We’re very excited as all three of their teams have reached the semi-finals of the Rugby World Cup. Not only was this a chance to wear their shirts, it also meant we could work on some addition.


  • Grimm’s rings and boards
  • Numicon
  • Team flags
  • Numbered log slices


Ioan was keen to explain the ‘part-part-whole’ method to Finn. It can demonstrate the relationship between a number (whole) and it’s components (parts). We used this morning’s match between England and New Zealand to demonstrate.

England scored the first try (5 points) and converted it for an extra 2 points.

Ioan put a Numicon number 5 in the hoop on one side and a two in the hoop on the other. These were the two ‘parts’. To find the ‘whole’ he added a five and two together to make a 7, which went in the circle at the bottom. He then updated the scoreboard at the top.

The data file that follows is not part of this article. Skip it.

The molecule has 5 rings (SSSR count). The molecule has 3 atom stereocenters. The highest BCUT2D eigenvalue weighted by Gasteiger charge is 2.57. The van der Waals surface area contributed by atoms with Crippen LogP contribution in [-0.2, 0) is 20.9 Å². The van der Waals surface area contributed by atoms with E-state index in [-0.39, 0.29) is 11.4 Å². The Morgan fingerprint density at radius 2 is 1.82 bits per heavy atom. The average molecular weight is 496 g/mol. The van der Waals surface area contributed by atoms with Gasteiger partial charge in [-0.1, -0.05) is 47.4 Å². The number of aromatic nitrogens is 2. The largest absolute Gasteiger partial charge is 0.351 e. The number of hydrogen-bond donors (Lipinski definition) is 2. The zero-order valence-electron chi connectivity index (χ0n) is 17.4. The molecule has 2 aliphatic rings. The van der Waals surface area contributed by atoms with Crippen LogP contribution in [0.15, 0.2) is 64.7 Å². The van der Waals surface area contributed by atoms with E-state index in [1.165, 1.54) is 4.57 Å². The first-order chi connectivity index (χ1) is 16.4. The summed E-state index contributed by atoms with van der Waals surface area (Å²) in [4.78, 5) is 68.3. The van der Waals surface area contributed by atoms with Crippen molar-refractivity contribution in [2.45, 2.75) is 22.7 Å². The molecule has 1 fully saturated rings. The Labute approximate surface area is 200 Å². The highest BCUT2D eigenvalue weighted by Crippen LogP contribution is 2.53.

Next, England scored a penalty. He added their 7 points to the 3 points for a penalty so he updated the score by adding a 7 and a 3 to get 10. The score was now England 10:0 New Zealand.

New Zealand scored a converted try, making the score 10:7.

When England scored another penalty, they worked out 10+3.

England’s third penalty, made the score 16:7.

The final penalty meant they had to add 16+3.

Three excited boys.

DfES Early Learning Goals (2017)


ELG 11 – Numbers:

Children count reliably with numbers from 1 to 20, place them in order and say which number is one more or one less than a given number. Using quantities and objects, they add two single-digit numbers and count on to find the answer.

DfES Outcomes for EYFS and National Curriculum (2013)

Mathematics Year 1 programme of study

Number – addition and subtraction

  • read, write and interpret mathematical statements involving addition (+), subtraction (–) and equals (=) signs
  • represent and use number bonds and related subtraction facts within 20
  • add and subtract one-digit and two-digit numbers to 20, including zero
  • solve one-step problems that involve addition and subtraction, using concrete objects and pictorial representations.